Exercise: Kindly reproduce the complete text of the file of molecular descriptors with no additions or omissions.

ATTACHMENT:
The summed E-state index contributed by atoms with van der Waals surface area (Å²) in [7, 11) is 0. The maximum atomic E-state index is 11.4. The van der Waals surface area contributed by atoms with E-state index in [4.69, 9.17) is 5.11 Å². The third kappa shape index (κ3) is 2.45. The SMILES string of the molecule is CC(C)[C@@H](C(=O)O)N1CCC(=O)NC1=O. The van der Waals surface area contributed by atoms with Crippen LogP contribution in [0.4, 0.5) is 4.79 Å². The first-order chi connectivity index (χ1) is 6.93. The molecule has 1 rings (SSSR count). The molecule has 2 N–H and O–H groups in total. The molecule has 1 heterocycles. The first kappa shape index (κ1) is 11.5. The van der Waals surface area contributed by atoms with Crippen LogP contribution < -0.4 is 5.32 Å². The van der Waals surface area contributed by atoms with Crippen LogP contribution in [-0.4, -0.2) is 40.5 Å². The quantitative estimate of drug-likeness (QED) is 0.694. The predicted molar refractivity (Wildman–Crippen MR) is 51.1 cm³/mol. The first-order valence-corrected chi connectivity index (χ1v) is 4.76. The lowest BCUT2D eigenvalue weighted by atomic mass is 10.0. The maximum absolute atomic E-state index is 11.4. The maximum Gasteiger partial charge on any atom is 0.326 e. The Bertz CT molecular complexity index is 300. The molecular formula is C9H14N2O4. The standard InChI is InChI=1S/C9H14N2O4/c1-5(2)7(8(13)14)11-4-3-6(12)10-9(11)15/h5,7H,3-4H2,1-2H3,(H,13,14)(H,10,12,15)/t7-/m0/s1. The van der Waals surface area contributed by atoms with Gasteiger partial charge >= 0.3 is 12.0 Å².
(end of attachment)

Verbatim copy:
The summed E-state index contributed by atoms with van der Waals surface area (Å²) in [7, 11) is 0. The maximum atomic E-state index is 11.4. The van der Waals surface area contributed by atoms with E-state index in [4.69, 9.17) is 5.11 Å². The third kappa shape index (κ3) is 2.45. The SMILES string of the molecule is CC(C)[C@@H](C(=O)O)N1CCC(=O)NC1=O. The van der Waals surface area contributed by atoms with Crippen LogP contribution in [0.4, 0.5) is 4.79 Å². The first-order chi connectivity index (χ1) is 6.93. The molecule has 1 rings (SSSR count). The molecule has 2 N–H and O–H groups in total. The molecule has 1 heterocycles. The first kappa shape index (κ1) is 11.5. The van der Waals surface area contributed by atoms with Crippen LogP contribution < -0.4 is 5.32 Å². The van der Waals surface area contributed by atoms with Crippen LogP contribution in [-0.4, -0.2) is 40.5 Å². The quantitative estimate of drug-likeness (QED) is 0.694. The predicted molar refractivity (Wildman–Crippen MR) is 51.1 cm³/mol. The first-order valence-corrected chi connectivity index (χ1v) is 4.76. The lowest BCUT2D eigenvalue weighted by atomic mass is 10.0. The maximum absolute atomic E-state index is 11.4. The maximum Gasteiger partial charge on any atom is 0.326 e. The Bertz CT molecular complexity index is 300. The molecular formula is C9H14N2O4. The standard InChI is InChI=1S/C9H14N2O4/c1-5(2)7(8(13)14)11-4-3-6(12)10-9(11)15/h5,7H,3-4H2,1-2H3,(H,13,14)(H,10,12,15)/t7-/m0/s1. The van der Waals surface area contributed by atoms with Gasteiger partial charge >= 0.3 is 12.0 Å².